County breaks new trail at Taylor Mountain
By ANN HUTCHINSON / Santa Rosa Correspondent
People, dogs and horses already enjoy the fresh air, scenic vista and rolling terrain of Taylor Mountain Regional Park and Open Space Preserve in southeast Santa Rosa. But as early as this week, work will begin on the first piece of a multi-phase master plan that will open the 1,100-acre property to a much broader audience.
On Tuesday, July 29, supervisors are expected to approve the first piece of a new 17-mile trail system, permitting the Sonoma County Trails Council to start building a 1.5-mile segment between Petaluma Hill Road and the park’s existing ranch roads that should be finished this fall.
And if all goes as planned, in September, supervisors will approve a contract for the staging area at the Petaluma Hill Road trailhead, just south of Yolanda Avenue, which will include parking, restrooms, picnic area, equestrian amenities and eventually a playground and campground. The staging area should be finished before the end of the year, said Meda Freeman, regional parks spokesperson.
Cost of both projects is about $1 million, Freeman said, $750,000 from a state grant and the rest from other grants and donations. Trail labor will be done by volunteers with the Sonoma County Trails Council, email@example.com.
Current visitors like Julie Hanover of Santa Rosa now entertain themselves with just four miles of trails, primarily old ranch roads with steep climbs and descents on a hot, open hillside. Hanover and her girlfriends come every Saturday and Sunday with their dogs to “take the hard, vertical climb first, then meander down. It is an amazing vertical workout,” she said. “We see all kinds of nice people and dogs along the way.”
Earlier this month, Jan Thomas of Windsor and Lenona Winter of Sebastopol made their second visit to do plein air painting. Sheryl Chapman of Santa Rosa brought her dog, as she has every day since the park opened in 2013, and Thomas McNamara of Santa Rosa came to walk his dog and do stretches on the little bridge over a creek, as he does every morning.
Early fans comment on the spectacular views from atop the mountain, the park’s location just minutes from downtown Santa Rosa and the lack of shade.
The recently completed master plan calls for 17 miles of zig-zagging trails that will wander through the park’s shady forests and oak woodlands, some of them providing shade and an easier climb for those who need it. Other future developments around the urban boundaries include five “gateways” into the park, two campgrounds and a visitor center.
Melissa Kelley, executive director of the Sonoma County Regional Park Foundation, has mounted a $30,000 fundraising campaign for a play area near the Petaluma Hill Road staging area that will have natural structures that may include logs, plants, water, sand, boulders, hills and trees.
REI has already donated $11,000 toward that goal, and in 2015, a contractor will be selected for that project, Kelley said.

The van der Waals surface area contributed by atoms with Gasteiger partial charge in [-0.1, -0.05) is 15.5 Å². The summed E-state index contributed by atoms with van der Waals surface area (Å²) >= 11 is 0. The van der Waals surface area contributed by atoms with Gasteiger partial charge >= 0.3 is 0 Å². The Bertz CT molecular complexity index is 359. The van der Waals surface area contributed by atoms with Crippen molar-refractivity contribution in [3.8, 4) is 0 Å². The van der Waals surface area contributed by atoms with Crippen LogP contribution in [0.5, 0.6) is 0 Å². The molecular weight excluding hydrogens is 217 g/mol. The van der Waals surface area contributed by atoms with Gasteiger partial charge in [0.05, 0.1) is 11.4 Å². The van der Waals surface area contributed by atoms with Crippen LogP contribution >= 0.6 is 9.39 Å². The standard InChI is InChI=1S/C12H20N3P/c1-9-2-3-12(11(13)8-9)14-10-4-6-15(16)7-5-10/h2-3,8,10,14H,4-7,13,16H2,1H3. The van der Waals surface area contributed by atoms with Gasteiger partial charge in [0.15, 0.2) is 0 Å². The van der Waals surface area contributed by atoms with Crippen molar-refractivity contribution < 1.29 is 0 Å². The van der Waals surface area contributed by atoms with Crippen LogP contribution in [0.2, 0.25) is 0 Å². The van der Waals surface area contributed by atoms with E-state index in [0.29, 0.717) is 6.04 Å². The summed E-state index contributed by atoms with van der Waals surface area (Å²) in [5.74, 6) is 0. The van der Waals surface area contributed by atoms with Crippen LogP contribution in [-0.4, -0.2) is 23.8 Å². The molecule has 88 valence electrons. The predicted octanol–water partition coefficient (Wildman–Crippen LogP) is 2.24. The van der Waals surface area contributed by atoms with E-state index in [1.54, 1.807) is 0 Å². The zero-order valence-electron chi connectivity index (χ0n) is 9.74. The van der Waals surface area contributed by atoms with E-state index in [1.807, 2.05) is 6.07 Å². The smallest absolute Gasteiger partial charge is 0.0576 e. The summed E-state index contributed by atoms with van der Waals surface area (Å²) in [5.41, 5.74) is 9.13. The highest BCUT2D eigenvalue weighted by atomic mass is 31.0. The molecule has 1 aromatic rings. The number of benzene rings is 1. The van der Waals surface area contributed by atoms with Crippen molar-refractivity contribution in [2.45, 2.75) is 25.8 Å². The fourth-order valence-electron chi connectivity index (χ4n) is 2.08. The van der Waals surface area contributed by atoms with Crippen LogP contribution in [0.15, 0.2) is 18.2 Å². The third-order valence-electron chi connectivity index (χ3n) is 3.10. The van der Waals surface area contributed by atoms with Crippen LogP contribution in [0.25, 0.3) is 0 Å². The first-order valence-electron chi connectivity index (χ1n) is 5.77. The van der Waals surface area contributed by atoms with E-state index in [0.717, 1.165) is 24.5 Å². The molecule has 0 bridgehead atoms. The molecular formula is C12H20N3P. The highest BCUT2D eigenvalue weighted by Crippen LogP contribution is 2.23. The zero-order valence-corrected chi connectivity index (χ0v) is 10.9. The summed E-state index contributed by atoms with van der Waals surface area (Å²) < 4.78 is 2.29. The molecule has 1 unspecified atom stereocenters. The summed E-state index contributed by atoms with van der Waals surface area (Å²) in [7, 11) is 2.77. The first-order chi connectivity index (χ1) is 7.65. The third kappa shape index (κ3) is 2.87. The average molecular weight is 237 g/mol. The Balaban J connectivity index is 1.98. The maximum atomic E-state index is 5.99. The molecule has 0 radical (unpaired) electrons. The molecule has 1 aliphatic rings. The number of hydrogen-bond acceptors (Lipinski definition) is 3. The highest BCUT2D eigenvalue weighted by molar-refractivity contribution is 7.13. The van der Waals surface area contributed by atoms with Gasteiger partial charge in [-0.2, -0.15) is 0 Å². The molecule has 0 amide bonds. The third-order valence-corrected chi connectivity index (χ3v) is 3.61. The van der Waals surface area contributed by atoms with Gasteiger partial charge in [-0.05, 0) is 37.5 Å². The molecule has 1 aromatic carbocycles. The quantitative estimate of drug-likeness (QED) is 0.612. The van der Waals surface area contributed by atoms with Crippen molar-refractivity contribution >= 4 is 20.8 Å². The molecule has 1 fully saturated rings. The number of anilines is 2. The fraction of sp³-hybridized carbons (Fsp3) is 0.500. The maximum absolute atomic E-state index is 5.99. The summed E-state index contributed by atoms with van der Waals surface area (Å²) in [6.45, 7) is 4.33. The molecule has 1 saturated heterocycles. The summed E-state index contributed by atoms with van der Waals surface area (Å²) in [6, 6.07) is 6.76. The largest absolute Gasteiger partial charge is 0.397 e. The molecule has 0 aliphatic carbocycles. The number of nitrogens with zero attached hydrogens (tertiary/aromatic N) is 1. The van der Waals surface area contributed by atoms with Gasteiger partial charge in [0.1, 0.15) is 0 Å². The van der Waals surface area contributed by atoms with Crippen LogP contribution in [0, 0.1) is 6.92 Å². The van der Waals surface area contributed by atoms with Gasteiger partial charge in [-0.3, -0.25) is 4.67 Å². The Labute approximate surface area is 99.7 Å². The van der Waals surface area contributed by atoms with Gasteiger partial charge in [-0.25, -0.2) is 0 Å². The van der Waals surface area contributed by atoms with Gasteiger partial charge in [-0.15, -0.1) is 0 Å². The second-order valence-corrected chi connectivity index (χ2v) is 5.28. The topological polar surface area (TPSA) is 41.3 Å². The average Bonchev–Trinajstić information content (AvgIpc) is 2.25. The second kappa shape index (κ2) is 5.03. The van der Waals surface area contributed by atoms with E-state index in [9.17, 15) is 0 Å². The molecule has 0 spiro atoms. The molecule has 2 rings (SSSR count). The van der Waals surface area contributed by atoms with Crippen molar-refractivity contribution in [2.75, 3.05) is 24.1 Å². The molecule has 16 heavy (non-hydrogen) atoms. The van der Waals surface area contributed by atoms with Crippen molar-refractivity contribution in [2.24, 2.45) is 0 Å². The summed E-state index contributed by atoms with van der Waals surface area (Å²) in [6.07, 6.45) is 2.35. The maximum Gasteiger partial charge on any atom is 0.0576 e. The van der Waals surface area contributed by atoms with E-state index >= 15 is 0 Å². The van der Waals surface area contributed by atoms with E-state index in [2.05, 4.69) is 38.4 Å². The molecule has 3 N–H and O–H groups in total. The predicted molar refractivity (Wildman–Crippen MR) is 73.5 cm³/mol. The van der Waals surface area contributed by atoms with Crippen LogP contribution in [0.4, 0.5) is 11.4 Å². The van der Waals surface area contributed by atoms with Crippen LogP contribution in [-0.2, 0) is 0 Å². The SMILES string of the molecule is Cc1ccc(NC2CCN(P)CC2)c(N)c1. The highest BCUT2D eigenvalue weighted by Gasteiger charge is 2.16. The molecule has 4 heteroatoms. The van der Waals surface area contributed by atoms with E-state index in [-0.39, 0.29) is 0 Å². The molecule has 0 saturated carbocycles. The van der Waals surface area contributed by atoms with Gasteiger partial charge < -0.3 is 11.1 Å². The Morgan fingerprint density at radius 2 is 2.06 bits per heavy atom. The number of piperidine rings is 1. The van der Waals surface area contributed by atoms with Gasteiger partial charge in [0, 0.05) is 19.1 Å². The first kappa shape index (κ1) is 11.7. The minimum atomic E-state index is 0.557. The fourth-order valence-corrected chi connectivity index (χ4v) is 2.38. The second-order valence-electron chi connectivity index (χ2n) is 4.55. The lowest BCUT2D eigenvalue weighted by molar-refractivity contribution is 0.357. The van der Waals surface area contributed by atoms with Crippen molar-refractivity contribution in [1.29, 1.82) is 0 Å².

The Foundation also is launching its Trails for Taylor Campaign, providing park lovers a chance to sponsor two feet of trail for $10. Details are available at sonomacountyparksfoundation.org, 565-2041.
Other opportunities to contribute include upcoming running events at Spring Lake Park, Riverfront Regional Park, Ragle Ranch Regional Park, the Joe Rodota Trail and perhaps Taylor Mountain as well. The Foundation also is looking for volunteers to help the Sonoma County Trails Council build the trail. No experience is necessary.
For hikers who haven’t experienced Taylor Mountain, getting there is a little tricky. Access is at 2080 Kawana Terrace, east of the Kiwanis Springs subdivision.
For more information, visit parks.sonomacounty.ca.gov, or call 539-8092.
About Taylor Mountain
Taylor Mountain is adjacent to a prehistoric Indian community and since the 1800s has been used for cattle grazing.
Five parcels were combined to form the 1,100-Taylor Mountain Park and Preserve, the newest property managed by Sonoma County Regional Parks. Over the next decade, its urban boundaries will be developed for camping and nature studies, with hiking, biking and equestrian trails, and critical natural areas will be preserved.
Southern Pomo Indians inhabited the site until the 19th century, leaving obsidian flakes and petroglyphs at five sites.
John Shackelford Taylor bought a portion of the property in 1853 and founded White Sulfur Springs resort there, taking advantage of natural hot springs formed by the Rodgers Creek Fault.
The resort bathhouse, gazebo and garage still exist, although the hot springs stopped flowing after the 1906 earthquake. Renamed Kawana Springs, the resort was maintained until the 1980s.
Taylor Mountain, elevation 1,400 feet, headwaters for Colgan Creek, Todd Creek and Cooper Creek
Grasslands, wetlands, oak woodlands, forests
Wildlife — 5 reptile, 4 amphibian, 50 bird and 12 mammal species, including deer, fox and bobcats
Rare or endangered species — California red-legged frogs, golden eagles, grasshopper sparrows and two plants, big-scale balsamroot and fragrant fritillary
Entrances at Petaluma Hill Road and Kawana Springs Resort area (with campgrounds), Kawana Terrace, Linwood Avenue and Panorama Drive (pedestrians and bicyclists only).
Natural playground at Petaluma Hill Road
17 miles of trails on six loops
Visitor Center in renovated bathhouse at Kawana Springs Resort site
Source: Master Plan, Press Democrat archives